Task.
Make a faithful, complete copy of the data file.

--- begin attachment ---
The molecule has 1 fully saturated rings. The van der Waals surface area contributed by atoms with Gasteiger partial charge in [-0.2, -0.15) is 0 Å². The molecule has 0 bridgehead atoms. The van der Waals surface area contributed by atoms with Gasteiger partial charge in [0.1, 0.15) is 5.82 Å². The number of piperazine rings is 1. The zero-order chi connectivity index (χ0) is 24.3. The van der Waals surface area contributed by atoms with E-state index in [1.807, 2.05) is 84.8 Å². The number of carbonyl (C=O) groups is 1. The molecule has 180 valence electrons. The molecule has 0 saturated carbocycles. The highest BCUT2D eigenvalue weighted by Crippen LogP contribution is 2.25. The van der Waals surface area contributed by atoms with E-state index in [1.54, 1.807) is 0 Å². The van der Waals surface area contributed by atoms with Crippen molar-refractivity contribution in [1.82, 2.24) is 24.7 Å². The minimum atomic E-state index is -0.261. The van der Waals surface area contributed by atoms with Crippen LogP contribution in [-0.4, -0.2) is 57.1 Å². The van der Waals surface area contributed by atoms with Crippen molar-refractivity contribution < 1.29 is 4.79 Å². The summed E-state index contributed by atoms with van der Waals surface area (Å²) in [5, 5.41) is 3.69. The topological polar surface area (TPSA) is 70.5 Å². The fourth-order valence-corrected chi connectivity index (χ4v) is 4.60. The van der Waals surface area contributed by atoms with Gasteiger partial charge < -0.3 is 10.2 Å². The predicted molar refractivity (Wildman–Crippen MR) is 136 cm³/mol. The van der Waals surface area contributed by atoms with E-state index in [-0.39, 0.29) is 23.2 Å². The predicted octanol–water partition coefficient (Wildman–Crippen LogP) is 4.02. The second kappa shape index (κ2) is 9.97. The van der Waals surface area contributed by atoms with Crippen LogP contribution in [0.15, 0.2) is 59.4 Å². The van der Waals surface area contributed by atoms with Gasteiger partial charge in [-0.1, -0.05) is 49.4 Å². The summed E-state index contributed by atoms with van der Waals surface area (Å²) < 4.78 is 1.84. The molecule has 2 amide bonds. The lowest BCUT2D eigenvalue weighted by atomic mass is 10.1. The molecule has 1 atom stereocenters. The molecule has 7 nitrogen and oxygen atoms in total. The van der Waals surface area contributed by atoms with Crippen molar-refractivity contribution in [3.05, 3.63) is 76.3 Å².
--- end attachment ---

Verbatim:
The molecule has 1 fully saturated rings. The van der Waals surface area contributed by atoms with Gasteiger partial charge in [-0.2, -0.15) is 0 Å². The molecule has 0 bridgehead atoms. The van der Waals surface area contributed by atoms with Gasteiger partial charge in [0.1, 0.15) is 5.82 Å². The number of piperazine rings is 1. The zero-order chi connectivity index (χ0) is 24.3. The van der Waals surface area contributed by atoms with E-state index in [1.807, 2.05) is 84.8 Å². The number of carbonyl (C=O) groups is 1. The molecule has 180 valence electrons. The molecule has 0 saturated carbocycles. The highest BCUT2D eigenvalue weighted by Crippen LogP contribution is 2.25. The van der Waals surface area contributed by atoms with E-state index in [1.54, 1.807) is 0 Å². The van der Waals surface area contributed by atoms with Crippen molar-refractivity contribution in [1.82, 2.24) is 24.7 Å². The minimum atomic E-state index is -0.261. The van der Waals surface area contributed by atoms with Crippen LogP contribution in [-0.4, -0.2) is 57.1 Å². The van der Waals surface area contributed by atoms with Crippen molar-refractivity contribution < 1.29 is 4.79 Å². The summed E-state index contributed by atoms with van der Waals surface area (Å²) in [5, 5.41) is 3.69. The topological polar surface area (TPSA) is 70.5 Å². The fourth-order valence-corrected chi connectivity index (χ4v) is 4.60. The van der Waals surface area contributed by atoms with Gasteiger partial charge < -0.3 is 10.2 Å². The predicted molar refractivity (Wildman–Crippen MR) is 136 cm³/mol. The van der Waals surface area contributed by atoms with E-state index in [-0.39, 0.29) is 23.2 Å². The predicted octanol–water partition coefficient (Wildman–Crippen LogP) is 4.02. The second kappa shape index (κ2) is 9.97. The van der Waals surface area contributed by atoms with Crippen LogP contribution in [0.15, 0.2) is 59.4 Å². The van der Waals surface area contributed by atoms with Gasteiger partial charge in [-0.1, -0.05) is 49.4 Å². The summed E-state index contributed by atoms with van der Waals surface area (Å²) < 4.78 is 1.84. The molecule has 2 amide bonds. The lowest BCUT2D eigenvalue weighted by atomic mass is 10.1. The molecule has 1 atom stereocenters. The molecule has 7 nitrogen and oxygen atoms in total. The van der Waals surface area contributed by atoms with Crippen molar-refractivity contribution in [3.05, 3.63) is 76.3 Å².